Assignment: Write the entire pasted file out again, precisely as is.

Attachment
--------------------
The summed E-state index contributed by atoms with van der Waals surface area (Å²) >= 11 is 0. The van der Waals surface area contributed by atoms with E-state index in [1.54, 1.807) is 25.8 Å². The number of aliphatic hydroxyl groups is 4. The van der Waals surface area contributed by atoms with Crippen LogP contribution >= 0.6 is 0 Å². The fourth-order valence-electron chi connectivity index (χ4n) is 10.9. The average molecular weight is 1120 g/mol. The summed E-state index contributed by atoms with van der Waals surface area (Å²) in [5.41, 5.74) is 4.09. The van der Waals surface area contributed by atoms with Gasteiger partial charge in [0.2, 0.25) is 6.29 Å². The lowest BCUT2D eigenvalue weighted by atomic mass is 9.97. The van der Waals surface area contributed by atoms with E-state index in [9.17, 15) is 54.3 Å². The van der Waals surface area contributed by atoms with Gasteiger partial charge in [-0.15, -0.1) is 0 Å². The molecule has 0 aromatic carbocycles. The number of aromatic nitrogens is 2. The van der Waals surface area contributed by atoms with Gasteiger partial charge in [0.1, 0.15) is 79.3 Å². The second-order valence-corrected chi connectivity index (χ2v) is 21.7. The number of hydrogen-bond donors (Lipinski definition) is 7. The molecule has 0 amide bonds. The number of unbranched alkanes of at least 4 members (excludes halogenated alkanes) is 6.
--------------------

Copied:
The summed E-state index contributed by atoms with van der Waals surface area (Å²) >= 11 is 0. The van der Waals surface area contributed by atoms with E-state index in [1.54, 1.807) is 25.8 Å². The number of aliphatic hydroxyl groups is 4. The van der Waals surface area contributed by atoms with Crippen LogP contribution >= 0.6 is 0 Å². The fourth-order valence-electron chi connectivity index (χ4n) is 10.9. The average molecular weight is 1120 g/mol. The summed E-state index contributed by atoms with van der Waals surface area (Å²) in [5.41, 5.74) is 4.09. The van der Waals surface area contributed by atoms with Gasteiger partial charge in [0.2, 0.25) is 6.29 Å². The lowest BCUT2D eigenvalue weighted by atomic mass is 9.97. The van der Waals surface area contributed by atoms with E-state index in [9.17, 15) is 54.3 Å². The van der Waals surface area contributed by atoms with Gasteiger partial charge in [-0.15, -0.1) is 0 Å². The molecule has 0 aromatic carbocycles. The number of aromatic nitrogens is 2. The van der Waals surface area contributed by atoms with Gasteiger partial charge in [0.1, 0.15) is 79.3 Å². The second-order valence-corrected chi connectivity index (χ2v) is 21.7. The number of hydrogen-bond donors (Lipinski definition) is 7. The molecule has 0 amide bonds. The number of unbranched alkanes of at least 4 members (excludes halogenated alkanes) is 6.